Maker: Jolly Pumpkin, Ann Arbor, Michigan, USA
Style: Oak-aged Pumpkin-spiced ale
Appearance: Burnt orange with a frothy head.
Nose: Bright, citrus, pumpkin.
On the palate: Medium-bodied. Fresh Pumpkin puree, some bitterness, light sweetness. Not over-spiced or over-oaked. Actually neither make much of an appearance at all.
Finish: Light, pumpkin-y and slightly sour. Fades quickly.
Parting Words: This is a pleasantly pumpkin-y ale. The cacao and other spices are so far submerged, they might as well be absent. Still, this isn’t a a bad thing. This is one pumpkin ale that actually tastes like a pumpkin actually tastes. Recommended.
Maker: Brown-Forman, Louisville, Kentucky, USA
Age: 12 y/o (distilled 1999, bottled 2011)
Style: High-rye bourbon
Proof: 98 (49% ABV)
Appearance: Dark copper with longy clingy legs.
Nose: Black walnut, oak, varnish, dried figs, mincemeat pie, old bottles of Old Forester Bottled-in-Bond
On the palate: Thin and surprisingly light on the palate. A litte spice, sweetness and burn. Doesn’t quite live up to the promise of the nose.
Finish: The assertive, “dusty” Old Forester notes from the nose come roaring back in the finish. Big burn, then big tannic oak, then a hint of cotton candy. The burn and tannins linger for a very long time, begin to transform into peppermint, and then vanish. Wow.
Parting words: Old Forester Birthday Bourbon is always interesting, whatever else it may be year to year. Ironically 2011’s is unusual in its Old Forester-ness. The previous two years were notable for being the least Old Forestery in a while. This one brings to mind old bottles of Old Forester Bottled-in-Bond or a milder version of the Woodford Reserve Master’s Collection Seasoned Oak. The 2011 edition is the best since 2008 and is recommended.
Maker: Arcadia Ales, Battle Creek, Michigan, USA
Style: American Pale Ale
Appearance: Hazy orange, big frothy head that dissipates fairlyquickly.
Nose: Oranges, raspberry, hops, fresh cut hay.
On the palate: Full-bodied, malt, breakfast cereal, moderately bitter, spicy and hoppy.
Finish: sweet then big and bitter and exuberant.
Parting Words: The Pete Sampras of American Pales. Along with Milkin It Productions’ sophisticated Axl Pale Ale, this is my favorite American Pale. Highly recommended.
Maker: Barton-1792, Bardstown, Kentucky (Sazerac)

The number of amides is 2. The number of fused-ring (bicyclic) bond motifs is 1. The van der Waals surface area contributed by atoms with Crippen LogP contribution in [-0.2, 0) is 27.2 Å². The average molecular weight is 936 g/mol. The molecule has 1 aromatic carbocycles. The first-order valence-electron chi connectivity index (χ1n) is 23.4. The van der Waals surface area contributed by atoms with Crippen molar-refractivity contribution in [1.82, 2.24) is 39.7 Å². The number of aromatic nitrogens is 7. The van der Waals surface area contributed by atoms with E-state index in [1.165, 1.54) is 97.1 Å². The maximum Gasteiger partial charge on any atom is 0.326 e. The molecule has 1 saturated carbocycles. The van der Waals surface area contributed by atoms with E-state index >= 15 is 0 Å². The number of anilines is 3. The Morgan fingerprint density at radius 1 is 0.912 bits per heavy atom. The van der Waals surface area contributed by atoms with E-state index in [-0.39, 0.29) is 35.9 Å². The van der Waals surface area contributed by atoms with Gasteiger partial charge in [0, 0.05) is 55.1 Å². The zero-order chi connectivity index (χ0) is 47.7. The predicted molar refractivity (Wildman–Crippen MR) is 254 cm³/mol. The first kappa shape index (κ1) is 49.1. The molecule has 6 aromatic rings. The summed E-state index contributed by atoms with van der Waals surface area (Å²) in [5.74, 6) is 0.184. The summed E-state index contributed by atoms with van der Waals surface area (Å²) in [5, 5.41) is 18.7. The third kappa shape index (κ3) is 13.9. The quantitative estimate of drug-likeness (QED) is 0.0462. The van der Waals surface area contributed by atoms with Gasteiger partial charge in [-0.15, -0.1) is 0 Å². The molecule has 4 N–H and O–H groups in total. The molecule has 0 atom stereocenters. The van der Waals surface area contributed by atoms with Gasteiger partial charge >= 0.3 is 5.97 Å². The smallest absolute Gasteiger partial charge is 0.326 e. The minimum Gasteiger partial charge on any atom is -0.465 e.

Age: 8 y/o
Proof: 93.7 (46.85% ABV)
Appearance: middle-aged copper with big, thick legs that cling tenaciously to the glass.
Nose: Cotton candy, strawberry ice cream, a bit of wood and vanilla.
On the palate: Sweet, then some burn, fairly full bodied. More cotton candy, vanilla, strawberry and tart cherry pie, bubble gum.
Finish: Burn with a hint of candy. Very little wood, though.
Parting words: I dunno…this is a toughy. My opinion of 1792 changes quite a bit depending on the time of day and what else I’ve been drinking. Before supper or as the first whiskey of the evening, it is very tasty. After something more boldly flavored like Four Roses Single Barrel or Evan Williams Single Barrel (both close to the same age) 1792 falls flat. It makes a smooth Manhattan but I like mine with a little more spice and wood. To sum up, it ain’t bad, but it ain’t great either. I have to come down somewhere though, so I’m giving 1792 a mild recommendation.
Maker: Short’s, Bellaire, Michigan, USA
Style: Amber Ale (Marzen)
Appearance: Auburn with a clingy, foamy head.
Nose: Sweet, malty, slightly fruity
On the palate: medium-bodied, with a lot of sweetness and spicy hops on initial entry. Lots of malt, hoops, sweetness, whole wheat toast and a whiff of smoke. Not particularly complex but well-balanced and goes well with my lunch of saltines and summer sausage.
Finish: Long, hoppy and bitter, but not unpleasantly so.
Parting Words: This is a very well-executed edition of the classic malty Bavarian Oktoberfest-type beer. It’s more aggressive than most beers of the same style, but that’s not a bad thing. Recommended.
Maker: Left Foot Charley Winery, Traverse City, Michigan, USA
Style: Spiced cider (infused with cassia sticks)
Appearance: Old gold. Persistently effervescent.
Nose: Crisp apples and a hint of spice.
On the palate: Full-bodied and sweet on initial entry. As the cider lingers in the mouth a bit, the cassia/cinnamon comes through. It’s not fiery or overbearing, it’s just a pleasant twist on what is already a delicious American-style hard cider. It’s like a liquid version of my mother’s apple crisp.
Finish: Sweet and slightly spicy. The sweetness lingers for quite a long time. Pure, crisp bliss from beginning to end.
Parting words: Cinnamon Girl works fine as either a dessert cider or a table cider, especially with Mexican cuisine. It works best as a sunny fall afternoon cider or a party cider for sharing. No matter how you drink it, if you love sweeter ciders, you’ll love Cinnamon Girl. Highly Recommended. Unfortunately it is only available at Left Foot Charley winery in Traverse City, Michigan. Call ahead to make sure they have it on tap.